Vietnam’s regulations on franchising: a critical review
Franchising has become increasingly popular in Vietnam. This commercial activity is officially regulated by the 2005 Commercial Law and other sub-law documents. Over the past 10-plus years, the regulations on franchising reveal a number of problems and their implementation is affected by the changes in some relevant legal documents. This article attempts to identify these problems and proposes solutions to improving the regulations on franchising.

Tran Thi Thu Phuong, LL.D

Vietnam University of Commerce

The regulations on franchising cover five important contents: conditions for franchising activities, registration of franchising activities, provision of information on franchise relationship between the franchise parties, and state management of franchise.

Conditions for franchising activities

Under the 2005 Commercial Law, to carry out franchising activities, an entity must be a trader being the franchisor or franchisee and meet certain conditions laid down in Government Decree No. 35 of 2006 detailing the Commercial Law regarding franchising activities (Decree 35). Specifically, the franchisor must satisfy the conditions on operation duration, goods and services being subject matters of commercial rights, and operation registration, while the franchisee must have a business registration compatible with the subject matters of commercial rights.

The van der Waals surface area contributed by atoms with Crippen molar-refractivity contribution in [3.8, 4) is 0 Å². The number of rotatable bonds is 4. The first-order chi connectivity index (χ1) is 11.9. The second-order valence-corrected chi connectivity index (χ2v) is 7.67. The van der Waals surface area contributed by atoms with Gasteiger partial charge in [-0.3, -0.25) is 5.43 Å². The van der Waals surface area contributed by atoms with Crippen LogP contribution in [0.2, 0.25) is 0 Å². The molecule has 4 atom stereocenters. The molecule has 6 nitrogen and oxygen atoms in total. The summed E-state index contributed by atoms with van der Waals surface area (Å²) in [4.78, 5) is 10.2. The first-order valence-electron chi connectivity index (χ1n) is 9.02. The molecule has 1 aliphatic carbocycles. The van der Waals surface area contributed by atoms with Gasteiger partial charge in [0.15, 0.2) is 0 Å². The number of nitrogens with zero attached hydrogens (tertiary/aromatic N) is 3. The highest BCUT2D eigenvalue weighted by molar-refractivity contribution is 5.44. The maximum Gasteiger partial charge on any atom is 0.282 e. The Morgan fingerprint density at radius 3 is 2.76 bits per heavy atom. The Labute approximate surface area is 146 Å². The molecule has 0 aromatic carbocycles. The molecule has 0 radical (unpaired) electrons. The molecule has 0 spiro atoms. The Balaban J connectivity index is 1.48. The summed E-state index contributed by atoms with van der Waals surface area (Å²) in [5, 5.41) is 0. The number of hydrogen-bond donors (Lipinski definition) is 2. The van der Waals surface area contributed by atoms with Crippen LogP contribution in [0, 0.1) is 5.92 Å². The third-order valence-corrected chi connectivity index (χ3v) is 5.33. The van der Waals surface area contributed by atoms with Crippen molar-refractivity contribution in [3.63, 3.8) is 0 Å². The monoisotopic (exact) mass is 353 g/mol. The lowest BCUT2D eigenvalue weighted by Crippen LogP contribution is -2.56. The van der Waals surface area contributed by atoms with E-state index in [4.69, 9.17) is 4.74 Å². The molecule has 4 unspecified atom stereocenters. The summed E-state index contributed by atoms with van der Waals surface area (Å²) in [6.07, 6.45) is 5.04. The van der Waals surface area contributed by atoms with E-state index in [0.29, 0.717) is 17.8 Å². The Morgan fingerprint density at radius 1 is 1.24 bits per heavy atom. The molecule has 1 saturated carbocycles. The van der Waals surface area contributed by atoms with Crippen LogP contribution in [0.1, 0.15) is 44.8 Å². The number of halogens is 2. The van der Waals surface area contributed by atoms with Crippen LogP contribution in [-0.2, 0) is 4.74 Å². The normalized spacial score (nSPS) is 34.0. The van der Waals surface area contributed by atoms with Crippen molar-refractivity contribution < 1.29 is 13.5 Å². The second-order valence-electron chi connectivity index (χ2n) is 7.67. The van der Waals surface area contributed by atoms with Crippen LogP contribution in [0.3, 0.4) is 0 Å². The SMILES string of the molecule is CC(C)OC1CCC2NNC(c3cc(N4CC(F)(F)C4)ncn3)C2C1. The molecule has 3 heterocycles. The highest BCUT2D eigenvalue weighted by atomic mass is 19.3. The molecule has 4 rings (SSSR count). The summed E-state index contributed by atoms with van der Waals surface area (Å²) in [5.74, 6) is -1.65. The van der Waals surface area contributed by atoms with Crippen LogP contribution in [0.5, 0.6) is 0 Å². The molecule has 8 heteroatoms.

Vietnam’s regulations on conditions for carrying out franchising activities basically conform with international practices as well as understanding of franchise and facilitate franchising activities. The question is how to control the satisfaction of these conditions in practice? Under Decree 35, such control is conducted through checking a trader’s dossier of registration of franchising activities (prior inspection). But under Government Decree 120 of 2011 revising administrative procedures in the Decrees detailing the Commercial Law (Decree 120), only foreign traders offering franchises into Vietnam from abroad are required to make a registration dossier, while Vietnamese traders just have to report to provincial-level Industry and Trade Departments. Therefore, the conditions for carrying out franchise activities on Vietnamese traders may be controlled only after these traders carry out franchising activities.